1 of 5 | Amy Poehler directed the documentary "Lucy and Desi" which premiered virtually at the Sundance Film Festival. File Photo by Christine Chew/UPI | License Photo
LOS ANGELES, Jan. 23 (UPI) -- Amy Poehler and Eva Longoria Bastón, who both directed documentaries which premiered at the Sundance Film Festival, said they hope to bring their perspectives to stories of men.
Longoria Bastón, 46, directed La Guerra Civil, about the 1996 bout between boxers Oscar De La Hoya and Julio César Chávez. Poehler, 50, directed Lucy and Desi, about Desi Arnaz and Lucille Ball.
"We should open ourselves up to telling male stories from a female point of view," Poehler said at a virtual Cinema Cafe talk on Sunday. "I think that it's very exciting to watch female filmmakers take on typically gendered masculine stories."
Poehler directed episodes of her shows Parks and Recreation and Broad City. She directed three features -- Dumb Prince, Wine Country and Moxie -- prior to the documentary.
Longoria Bastón said that reporters have asked De La Hoya about having a female director tell his story. Longoria said De La Hoya has supported her through the filmmaking and premiere.
"He really never flinched," Longoria said. "He was like, 'Because she knows me. She knows my story. She lived the same experience I lived.'"
Longoria Bastón grew up in a Mexican-American household. Longoria Bastón said she remembers how her family struggled over who to root for in a match between Mexican-American De La Hoya and Mexican fighter Chávez.
"It divided my household," Longoria Bastón said. "There was screaming about it."
Poehler said Ball's story often overshadows Arnaz's. Poehler wanted to ensure Arnaz's contributions got equal weight in Lucy and Desi.
"Desi was a giant in the industry," Poehler said. "Desi became a gatekeeper at a time when few Latin men were allowed in the room, certainly."
Lucy and Desi shows how Arnaz had the idea to film I Love Lucy in front of a studio audience. The couple also introduced the ideas of filming with multiple cameras, showing reruns during the off season, and blocking and editing routines the television industry still employs today.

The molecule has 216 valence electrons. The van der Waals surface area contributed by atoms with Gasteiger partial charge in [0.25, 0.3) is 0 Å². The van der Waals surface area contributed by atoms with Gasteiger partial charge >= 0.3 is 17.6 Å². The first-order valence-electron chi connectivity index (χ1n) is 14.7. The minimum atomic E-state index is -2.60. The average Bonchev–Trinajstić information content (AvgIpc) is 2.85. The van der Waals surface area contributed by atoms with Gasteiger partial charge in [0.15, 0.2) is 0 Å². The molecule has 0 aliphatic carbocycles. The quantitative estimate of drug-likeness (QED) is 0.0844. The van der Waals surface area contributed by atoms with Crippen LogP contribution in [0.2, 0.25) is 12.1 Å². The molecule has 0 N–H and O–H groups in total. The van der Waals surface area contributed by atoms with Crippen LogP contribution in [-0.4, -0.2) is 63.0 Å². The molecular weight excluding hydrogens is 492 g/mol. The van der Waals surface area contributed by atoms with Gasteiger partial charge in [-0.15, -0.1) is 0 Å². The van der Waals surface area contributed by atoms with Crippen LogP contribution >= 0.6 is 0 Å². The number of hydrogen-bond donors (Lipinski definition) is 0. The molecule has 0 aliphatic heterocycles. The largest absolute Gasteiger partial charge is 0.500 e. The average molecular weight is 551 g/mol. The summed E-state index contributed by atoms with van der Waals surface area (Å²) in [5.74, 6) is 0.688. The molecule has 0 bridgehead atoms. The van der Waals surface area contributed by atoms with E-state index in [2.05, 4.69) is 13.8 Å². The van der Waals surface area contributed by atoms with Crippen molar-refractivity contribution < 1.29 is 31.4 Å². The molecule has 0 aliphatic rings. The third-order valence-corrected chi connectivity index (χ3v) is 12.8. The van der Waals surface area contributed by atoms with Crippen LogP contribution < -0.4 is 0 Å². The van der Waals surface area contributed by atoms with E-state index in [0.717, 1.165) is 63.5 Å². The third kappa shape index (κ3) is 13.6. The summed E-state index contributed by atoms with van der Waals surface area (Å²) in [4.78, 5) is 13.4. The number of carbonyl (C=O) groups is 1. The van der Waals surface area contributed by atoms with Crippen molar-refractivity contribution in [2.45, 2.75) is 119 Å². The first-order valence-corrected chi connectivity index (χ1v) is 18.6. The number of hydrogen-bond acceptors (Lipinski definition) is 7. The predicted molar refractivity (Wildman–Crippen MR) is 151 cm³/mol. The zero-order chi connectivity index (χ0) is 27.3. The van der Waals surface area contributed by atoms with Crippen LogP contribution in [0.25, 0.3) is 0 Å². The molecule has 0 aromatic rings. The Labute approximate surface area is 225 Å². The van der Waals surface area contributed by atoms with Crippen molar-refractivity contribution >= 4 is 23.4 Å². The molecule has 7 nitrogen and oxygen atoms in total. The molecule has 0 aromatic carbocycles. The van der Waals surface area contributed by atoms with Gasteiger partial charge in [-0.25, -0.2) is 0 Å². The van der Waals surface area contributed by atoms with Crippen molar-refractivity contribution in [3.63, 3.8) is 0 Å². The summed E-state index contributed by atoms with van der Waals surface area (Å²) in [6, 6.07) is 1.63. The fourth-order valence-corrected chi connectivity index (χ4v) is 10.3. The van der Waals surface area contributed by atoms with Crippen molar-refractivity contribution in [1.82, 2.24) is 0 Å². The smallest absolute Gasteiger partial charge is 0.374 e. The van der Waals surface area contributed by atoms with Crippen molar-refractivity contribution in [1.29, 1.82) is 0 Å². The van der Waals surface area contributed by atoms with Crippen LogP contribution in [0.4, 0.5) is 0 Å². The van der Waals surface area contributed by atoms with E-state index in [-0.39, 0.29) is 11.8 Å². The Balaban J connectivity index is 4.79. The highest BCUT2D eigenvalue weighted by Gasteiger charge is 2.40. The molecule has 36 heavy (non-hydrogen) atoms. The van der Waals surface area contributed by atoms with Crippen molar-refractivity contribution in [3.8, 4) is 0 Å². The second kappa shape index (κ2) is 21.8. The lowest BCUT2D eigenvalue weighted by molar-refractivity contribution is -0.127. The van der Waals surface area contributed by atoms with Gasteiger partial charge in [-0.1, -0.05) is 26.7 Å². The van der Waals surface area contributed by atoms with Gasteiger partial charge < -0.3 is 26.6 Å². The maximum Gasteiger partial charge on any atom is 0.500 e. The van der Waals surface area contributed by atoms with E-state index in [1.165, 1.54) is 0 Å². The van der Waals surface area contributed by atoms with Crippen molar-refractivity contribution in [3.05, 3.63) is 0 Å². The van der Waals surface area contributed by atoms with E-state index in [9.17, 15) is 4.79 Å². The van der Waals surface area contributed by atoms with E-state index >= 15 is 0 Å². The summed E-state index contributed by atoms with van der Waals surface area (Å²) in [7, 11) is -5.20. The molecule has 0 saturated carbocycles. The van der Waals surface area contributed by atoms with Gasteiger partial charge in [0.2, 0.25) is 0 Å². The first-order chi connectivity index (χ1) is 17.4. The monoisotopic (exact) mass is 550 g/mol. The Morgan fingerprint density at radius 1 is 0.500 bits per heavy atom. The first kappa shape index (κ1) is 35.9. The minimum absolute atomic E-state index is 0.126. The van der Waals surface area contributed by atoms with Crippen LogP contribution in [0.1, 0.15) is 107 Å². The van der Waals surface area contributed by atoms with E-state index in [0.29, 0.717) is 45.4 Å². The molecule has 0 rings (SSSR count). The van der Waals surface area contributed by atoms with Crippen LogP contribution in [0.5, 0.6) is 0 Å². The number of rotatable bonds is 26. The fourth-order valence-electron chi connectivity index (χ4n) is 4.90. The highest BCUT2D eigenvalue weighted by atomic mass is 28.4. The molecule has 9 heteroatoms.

Poehler said Arnaz's music helped him cross over into Hollywood. Arnaz played conga music, and introduced the conga line which translated beyond Cuban music.
"When he's playing, it is like his most free," Poehler said. "Music travels across every country and there is a universal feeling and language, certainly. That is how Desi figured out how to be an American, through his music."
Longoria Bastón said she has been personal friends with De La Hoya for 25 years. The boxer asked her to direct the documentary, and she had to approach Chávez separately to participate. He agreed.
Known as an actor in Desperate Housewives, Longoria Bastón has been directing television since 2014. She made her directorial debut with the 2010 documentary Latinos Living the American Dream.
Longoria Bastón said she saw in La Guerra Civil how sports promotes division, be it race or nationality, to hype up fights. Longoria Bastón said she hopes the film encourages viewers to focus on fights outside of the ring.
"We have bigger fights to fight outside of a ring," Longoria Bastón said. "Access to equal education, access to health care or access to voting, that's the fight we need to win. We need to figure out our similarities, not so much our differences."